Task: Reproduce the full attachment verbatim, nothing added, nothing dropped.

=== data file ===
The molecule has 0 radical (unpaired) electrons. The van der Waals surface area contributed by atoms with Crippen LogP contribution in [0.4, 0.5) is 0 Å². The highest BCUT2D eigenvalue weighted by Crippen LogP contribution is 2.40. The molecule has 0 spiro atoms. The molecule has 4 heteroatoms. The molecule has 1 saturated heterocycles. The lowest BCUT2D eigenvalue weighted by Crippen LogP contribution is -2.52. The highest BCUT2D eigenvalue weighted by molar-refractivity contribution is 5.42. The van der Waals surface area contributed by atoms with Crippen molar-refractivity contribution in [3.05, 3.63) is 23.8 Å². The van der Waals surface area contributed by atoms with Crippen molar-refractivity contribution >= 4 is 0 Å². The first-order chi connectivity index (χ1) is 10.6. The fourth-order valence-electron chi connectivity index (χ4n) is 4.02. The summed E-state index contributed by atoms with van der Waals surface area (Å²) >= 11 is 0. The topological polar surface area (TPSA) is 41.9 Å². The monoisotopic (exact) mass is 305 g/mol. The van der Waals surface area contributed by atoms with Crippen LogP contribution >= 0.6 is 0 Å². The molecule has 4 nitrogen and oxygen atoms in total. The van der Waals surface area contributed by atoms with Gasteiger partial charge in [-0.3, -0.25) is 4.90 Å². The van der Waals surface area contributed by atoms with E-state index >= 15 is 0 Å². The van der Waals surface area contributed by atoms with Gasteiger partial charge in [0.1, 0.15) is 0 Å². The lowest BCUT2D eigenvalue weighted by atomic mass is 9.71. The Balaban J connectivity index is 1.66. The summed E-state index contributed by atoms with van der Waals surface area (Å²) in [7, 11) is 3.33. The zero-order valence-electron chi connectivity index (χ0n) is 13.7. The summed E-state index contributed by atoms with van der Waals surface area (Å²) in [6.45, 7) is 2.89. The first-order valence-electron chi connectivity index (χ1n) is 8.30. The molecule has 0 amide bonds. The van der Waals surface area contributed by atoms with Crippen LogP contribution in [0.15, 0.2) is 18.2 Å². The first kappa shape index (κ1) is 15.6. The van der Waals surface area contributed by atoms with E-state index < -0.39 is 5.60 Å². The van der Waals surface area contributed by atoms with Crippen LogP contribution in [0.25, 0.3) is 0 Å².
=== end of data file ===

The molecule has 0 radical (unpaired) electrons. The van der Waals surface area contributed by atoms with Crippen LogP contribution in [0.4, 0.5) is 0 Å². The highest BCUT2D eigenvalue weighted by Crippen LogP contribution is 2.40. The molecule has 0 spiro atoms. The molecule has 4 heteroatoms. The molecule has 1 saturated heterocycles. The lowest BCUT2D eigenvalue weighted by Crippen LogP contribution is -2.52. The highest BCUT2D eigenvalue weighted by molar-refractivity contribution is 5.42. The van der Waals surface area contributed by atoms with Crippen molar-refractivity contribution in [3.05, 3.63) is 23.8 Å². The van der Waals surface area contributed by atoms with Crippen molar-refractivity contribution >= 4 is 0 Å². The first-order chi connectivity index (χ1) is 10.6. The fourth-order valence-electron chi connectivity index (χ4n) is 4.02. The summed E-state index contributed by atoms with van der Waals surface area (Å²) >= 11 is 0. The topological polar surface area (TPSA) is 41.9 Å². The monoisotopic (exact) mass is 305 g/mol. The van der Waals surface area contributed by atoms with Crippen LogP contribution >= 0.6 is 0 Å². The molecule has 4 nitrogen and oxygen atoms in total. The van der Waals surface area contributed by atoms with Gasteiger partial charge in [-0.3, -0.25) is 4.90 Å². The van der Waals surface area contributed by atoms with E-state index >= 15 is 0 Å². The van der Waals surface area contributed by atoms with Gasteiger partial charge in [0.1, 0.15) is 0 Å². The lowest BCUT2D eigenvalue weighted by atomic mass is 9.71. The Balaban J connectivity index is 1.66. The summed E-state index contributed by atoms with van der Waals surface area (Å²) in [7, 11) is 3.33. The zero-order valence-electron chi connectivity index (χ0n) is 13.7. The summed E-state index contributed by atoms with van der Waals surface area (Å²) in [6.45, 7) is 2.89. The first-order valence-electron chi connectivity index (χ1n) is 8.30. The molecule has 0 amide bonds. The van der Waals surface area contributed by atoms with Crippen LogP contribution in [0.15, 0.2) is 18.2 Å². The first kappa shape index (κ1) is 15.6. The van der Waals surface area contributed by atoms with E-state index < -0.39 is 5.60 Å². The van der Waals surface area contributed by atoms with Crippen LogP contribution in [0.25, 0.3) is 0 Å².